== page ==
Remembering Paul A. Volcker

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Remembering Paul A. Volcker

“Giant of public service” and multi-time Salzburg Global Fellow died in December, aged 92 Paul A. Volcker at Schloss Leopoldskron in 2013. Photo: Thomas Seifert

Paul A. Volcker, former chairman of the US Federal Reserve died on December 8, 2019. He was 92.

A multi-time Salzburg Global Fellow since 2002 when he attended The Euro: Implications for Europe, Implications for the World, the economist last visited Schloss Leopoldskron in 2013 in an early step of what he called a “new journey”: the launch of his legacy-defining Volcker Alliance, founded that same year.

Through the establishment of the institute, the long-serving public servant sought to reaffirm the six-word aphorism of Thomas Edison: “Vision without execution is hallucination.”

Volcker did not lack vision nor execution. In an obituary in the New York Times, Volcker was noted as having “helped shape American economic policy for decades.” US President Jimmy Carter, who appointed Volcker as chairman of the Board of Governors of the Federal Reserve System in 1979, said Volcker’s “economic acumen made him a giant of public service”. President Barack Obama, who appointed Volcker to serve Chair of the President’s Economic Recovery Advisory Board amidst the 2007-08 financial crisis, added: “I’ll remember Paul for his consummate wisdom, untethered honesty, and a level of dignity that matched his towering stature.” Fellow Salzburg Global Fellow and current chair of the US Federal Reserve, Jerome Powell said: “His contributions to the nation left a lasting legacy.”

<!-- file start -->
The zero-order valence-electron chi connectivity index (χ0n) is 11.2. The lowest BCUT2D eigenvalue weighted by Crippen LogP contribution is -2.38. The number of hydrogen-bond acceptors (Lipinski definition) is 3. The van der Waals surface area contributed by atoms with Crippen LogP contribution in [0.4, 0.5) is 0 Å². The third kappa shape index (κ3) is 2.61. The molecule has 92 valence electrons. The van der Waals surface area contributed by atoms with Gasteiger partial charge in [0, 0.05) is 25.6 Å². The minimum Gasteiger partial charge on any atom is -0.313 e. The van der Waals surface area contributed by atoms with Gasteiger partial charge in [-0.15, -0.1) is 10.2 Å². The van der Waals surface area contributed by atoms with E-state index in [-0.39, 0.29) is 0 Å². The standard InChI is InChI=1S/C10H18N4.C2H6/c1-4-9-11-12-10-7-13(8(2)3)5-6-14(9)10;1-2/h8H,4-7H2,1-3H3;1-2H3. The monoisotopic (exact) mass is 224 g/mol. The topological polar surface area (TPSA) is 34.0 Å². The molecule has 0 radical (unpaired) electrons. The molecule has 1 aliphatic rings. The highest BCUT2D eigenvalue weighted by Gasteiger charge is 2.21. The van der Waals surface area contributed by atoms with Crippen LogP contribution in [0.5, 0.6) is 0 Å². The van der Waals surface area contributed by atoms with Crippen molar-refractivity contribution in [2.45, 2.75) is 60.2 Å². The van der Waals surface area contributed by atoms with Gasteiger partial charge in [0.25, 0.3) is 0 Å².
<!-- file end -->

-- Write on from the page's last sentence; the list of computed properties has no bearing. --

Outside of the worlds of finance, banking and the economy where he held many leadership roles, Volcker also headed the Independent Committee of Eminent Persons, formed by Swiss and Jewish organizations to investigate deposit accounts and other assets in Swiss banks of victims of Nazi persecution and to arrange for their disposition. President Bill Clinton highlighted this work in his tribute: “We should all be grateful for the legacy he left as Chairman of the Federal Reserve, his work with President Obama to avert depression, and his leadership in obtaining overdue financial justice for the families of Holocaust victims.”

The Volcker Alliance, led since 2016 by Salzburg Global Fellow Thomas W. Ross, stated in a tribute: “The Volcker Alliance mourns the loss of our founder, Paul A. Volcker. He has entrusted us to carry forth his legacy through our work of the Volcker Alliance and we will do our best to carry out his vision.”